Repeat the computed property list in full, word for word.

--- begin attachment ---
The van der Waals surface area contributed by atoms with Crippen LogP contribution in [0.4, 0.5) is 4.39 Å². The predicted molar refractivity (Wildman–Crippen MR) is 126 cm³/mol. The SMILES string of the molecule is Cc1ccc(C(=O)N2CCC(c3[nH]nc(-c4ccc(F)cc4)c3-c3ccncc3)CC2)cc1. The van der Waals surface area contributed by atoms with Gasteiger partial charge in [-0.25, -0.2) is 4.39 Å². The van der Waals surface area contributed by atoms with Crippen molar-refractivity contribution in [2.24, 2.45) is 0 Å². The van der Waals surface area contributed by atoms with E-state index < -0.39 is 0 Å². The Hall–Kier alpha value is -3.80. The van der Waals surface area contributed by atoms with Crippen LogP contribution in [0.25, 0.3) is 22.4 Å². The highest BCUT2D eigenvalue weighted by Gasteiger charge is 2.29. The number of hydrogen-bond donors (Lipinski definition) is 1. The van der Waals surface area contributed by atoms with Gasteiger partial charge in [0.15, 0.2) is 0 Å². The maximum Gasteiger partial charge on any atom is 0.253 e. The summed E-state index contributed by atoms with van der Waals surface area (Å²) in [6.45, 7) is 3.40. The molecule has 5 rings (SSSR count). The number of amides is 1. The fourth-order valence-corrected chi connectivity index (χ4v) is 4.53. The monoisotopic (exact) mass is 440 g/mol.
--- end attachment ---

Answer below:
The van der Waals surface area contributed by atoms with Crippen LogP contribution in [0.4, 0.5) is 4.39 Å². The predicted molar refractivity (Wildman–Crippen MR) is 126 cm³/mol. The SMILES string of the molecule is Cc1ccc(C(=O)N2CCC(c3[nH]nc(-c4ccc(F)cc4)c3-c3ccncc3)CC2)cc1. The van der Waals surface area contributed by atoms with Gasteiger partial charge in [-0.25, -0.2) is 4.39 Å². The van der Waals surface area contributed by atoms with Crippen molar-refractivity contribution in [2.24, 2.45) is 0 Å². The van der Waals surface area contributed by atoms with E-state index < -0.39 is 0 Å². The Hall–Kier alpha value is -3.80. The van der Waals surface area contributed by atoms with Crippen LogP contribution in [0.25, 0.3) is 22.4 Å². The highest BCUT2D eigenvalue weighted by Gasteiger charge is 2.29. The number of hydrogen-bond donors (Lipinski definition) is 1. The van der Waals surface area contributed by atoms with Gasteiger partial charge in [0.15, 0.2) is 0 Å². The maximum Gasteiger partial charge on any atom is 0.253 e. The summed E-state index contributed by atoms with van der Waals surface area (Å²) in [6.45, 7) is 3.40. The molecule has 5 rings (SSSR count). The number of amides is 1. The fourth-order valence-corrected chi connectivity index (χ4v) is 4.53. The monoisotopic (exact) mass is 440 g/mol.